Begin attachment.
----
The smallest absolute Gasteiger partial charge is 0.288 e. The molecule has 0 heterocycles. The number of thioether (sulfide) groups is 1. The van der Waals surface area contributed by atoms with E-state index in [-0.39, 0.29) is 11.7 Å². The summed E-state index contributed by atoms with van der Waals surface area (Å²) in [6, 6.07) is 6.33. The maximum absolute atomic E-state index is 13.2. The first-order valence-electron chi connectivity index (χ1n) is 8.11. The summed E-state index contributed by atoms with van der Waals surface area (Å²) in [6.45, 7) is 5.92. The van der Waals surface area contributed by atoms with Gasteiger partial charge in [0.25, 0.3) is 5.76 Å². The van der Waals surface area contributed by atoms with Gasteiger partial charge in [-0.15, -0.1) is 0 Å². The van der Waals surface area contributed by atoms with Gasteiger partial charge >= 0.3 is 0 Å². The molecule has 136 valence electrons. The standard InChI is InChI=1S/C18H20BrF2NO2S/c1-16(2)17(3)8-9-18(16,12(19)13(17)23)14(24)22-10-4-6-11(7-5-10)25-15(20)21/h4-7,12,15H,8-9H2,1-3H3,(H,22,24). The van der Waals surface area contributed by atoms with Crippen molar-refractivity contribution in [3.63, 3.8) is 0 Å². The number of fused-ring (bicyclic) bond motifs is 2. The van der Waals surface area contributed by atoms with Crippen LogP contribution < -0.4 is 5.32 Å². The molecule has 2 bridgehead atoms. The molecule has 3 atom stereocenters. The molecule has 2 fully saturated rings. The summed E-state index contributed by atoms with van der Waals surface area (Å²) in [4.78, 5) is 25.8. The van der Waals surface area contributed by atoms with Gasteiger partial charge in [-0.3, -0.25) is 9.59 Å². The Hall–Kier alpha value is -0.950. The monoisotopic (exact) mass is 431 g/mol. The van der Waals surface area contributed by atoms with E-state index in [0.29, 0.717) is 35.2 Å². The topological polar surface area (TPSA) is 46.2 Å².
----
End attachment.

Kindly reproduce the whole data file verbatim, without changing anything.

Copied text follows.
The smallest absolute Gasteiger partial charge is 0.288 e. The molecule has 0 heterocycles. The number of thioether (sulfide) groups is 1. The van der Waals surface area contributed by atoms with E-state index in [-0.39, 0.29) is 11.7 Å². The summed E-state index contributed by atoms with van der Waals surface area (Å²) in [6, 6.07) is 6.33. The maximum absolute atomic E-state index is 13.2. The first-order valence-electron chi connectivity index (χ1n) is 8.11. The summed E-state index contributed by atoms with van der Waals surface area (Å²) in [6.45, 7) is 5.92. The van der Waals surface area contributed by atoms with Gasteiger partial charge in [0.25, 0.3) is 5.76 Å². The van der Waals surface area contributed by atoms with Gasteiger partial charge in [-0.15, -0.1) is 0 Å². The van der Waals surface area contributed by atoms with Gasteiger partial charge >= 0.3 is 0 Å². The molecule has 136 valence electrons. The standard InChI is InChI=1S/C18H20BrF2NO2S/c1-16(2)17(3)8-9-18(16,12(19)13(17)23)14(24)22-10-4-6-11(7-5-10)25-15(20)21/h4-7,12,15H,8-9H2,1-3H3,(H,22,24). The van der Waals surface area contributed by atoms with Crippen molar-refractivity contribution in [3.63, 3.8) is 0 Å². The number of fused-ring (bicyclic) bond motifs is 2. The van der Waals surface area contributed by atoms with Crippen LogP contribution < -0.4 is 5.32 Å². The molecule has 2 bridgehead atoms. The molecule has 3 atom stereocenters. The molecule has 2 fully saturated rings. The summed E-state index contributed by atoms with van der Waals surface area (Å²) in [4.78, 5) is 25.8. The van der Waals surface area contributed by atoms with Gasteiger partial charge in [-0.3, -0.25) is 9.59 Å². The Hall–Kier alpha value is -0.950. The monoisotopic (exact) mass is 431 g/mol. The van der Waals surface area contributed by atoms with E-state index in [0.29, 0.717) is 35.2 Å². The topological polar surface area (TPSA) is 46.2 Å².